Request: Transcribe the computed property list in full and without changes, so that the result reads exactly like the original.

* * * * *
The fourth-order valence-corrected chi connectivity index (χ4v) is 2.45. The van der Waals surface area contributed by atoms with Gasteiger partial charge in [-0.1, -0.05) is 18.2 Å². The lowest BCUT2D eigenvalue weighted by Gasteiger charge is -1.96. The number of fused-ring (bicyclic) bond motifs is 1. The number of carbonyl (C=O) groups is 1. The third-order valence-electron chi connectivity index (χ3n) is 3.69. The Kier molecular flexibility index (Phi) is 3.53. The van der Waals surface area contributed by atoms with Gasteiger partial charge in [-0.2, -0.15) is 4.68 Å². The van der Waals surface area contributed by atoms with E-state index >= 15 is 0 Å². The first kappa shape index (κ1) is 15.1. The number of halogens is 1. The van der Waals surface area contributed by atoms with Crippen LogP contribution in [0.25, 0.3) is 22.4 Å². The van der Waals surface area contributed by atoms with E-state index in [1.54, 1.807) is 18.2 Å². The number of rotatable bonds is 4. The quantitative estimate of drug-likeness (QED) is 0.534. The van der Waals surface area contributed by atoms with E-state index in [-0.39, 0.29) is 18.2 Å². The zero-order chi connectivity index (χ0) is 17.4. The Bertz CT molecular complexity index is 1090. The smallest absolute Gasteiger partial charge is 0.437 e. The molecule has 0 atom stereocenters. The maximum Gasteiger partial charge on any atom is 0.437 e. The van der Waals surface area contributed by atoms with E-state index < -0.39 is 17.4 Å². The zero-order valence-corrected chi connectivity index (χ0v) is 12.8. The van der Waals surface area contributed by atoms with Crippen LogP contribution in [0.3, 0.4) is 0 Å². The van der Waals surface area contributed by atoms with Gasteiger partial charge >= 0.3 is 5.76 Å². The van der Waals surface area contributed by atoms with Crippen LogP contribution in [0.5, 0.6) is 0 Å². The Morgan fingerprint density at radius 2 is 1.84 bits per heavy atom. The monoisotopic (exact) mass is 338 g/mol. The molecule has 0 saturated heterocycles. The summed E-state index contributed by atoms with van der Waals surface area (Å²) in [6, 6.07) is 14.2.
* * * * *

The fourth-order valence-corrected chi connectivity index (χ4v) is 2.45. The van der Waals surface area contributed by atoms with Gasteiger partial charge in [-0.1, -0.05) is 18.2 Å². The lowest BCUT2D eigenvalue weighted by Gasteiger charge is -1.96. The number of fused-ring (bicyclic) bond motifs is 1. The number of carbonyl (C=O) groups is 1. The third-order valence-electron chi connectivity index (χ3n) is 3.69. The Kier molecular flexibility index (Phi) is 3.53. The van der Waals surface area contributed by atoms with Gasteiger partial charge in [-0.2, -0.15) is 4.68 Å². The van der Waals surface area contributed by atoms with E-state index >= 15 is 0 Å². The first kappa shape index (κ1) is 15.1. The number of halogens is 1. The van der Waals surface area contributed by atoms with Crippen LogP contribution in [0.25, 0.3) is 22.4 Å². The van der Waals surface area contributed by atoms with E-state index in [1.54, 1.807) is 18.2 Å². The number of rotatable bonds is 4. The quantitative estimate of drug-likeness (QED) is 0.534. The van der Waals surface area contributed by atoms with E-state index in [-0.39, 0.29) is 18.2 Å². The zero-order chi connectivity index (χ0) is 17.4. The Bertz CT molecular complexity index is 1090. The smallest absolute Gasteiger partial charge is 0.437 e. The molecule has 0 atom stereocenters. The maximum Gasteiger partial charge on any atom is 0.437 e. The van der Waals surface area contributed by atoms with E-state index < -0.39 is 17.4 Å². The zero-order valence-corrected chi connectivity index (χ0v) is 12.8. The van der Waals surface area contributed by atoms with Crippen LogP contribution in [0.3, 0.4) is 0 Å². The van der Waals surface area contributed by atoms with Gasteiger partial charge >= 0.3 is 5.76 Å². The van der Waals surface area contributed by atoms with Crippen LogP contribution in [0.5, 0.6) is 0 Å². The Morgan fingerprint density at radius 2 is 1.84 bits per heavy atom. The monoisotopic (exact) mass is 338 g/mol. The molecule has 0 saturated heterocycles. The summed E-state index contributed by atoms with van der Waals surface area (Å²) in [6, 6.07) is 14.2.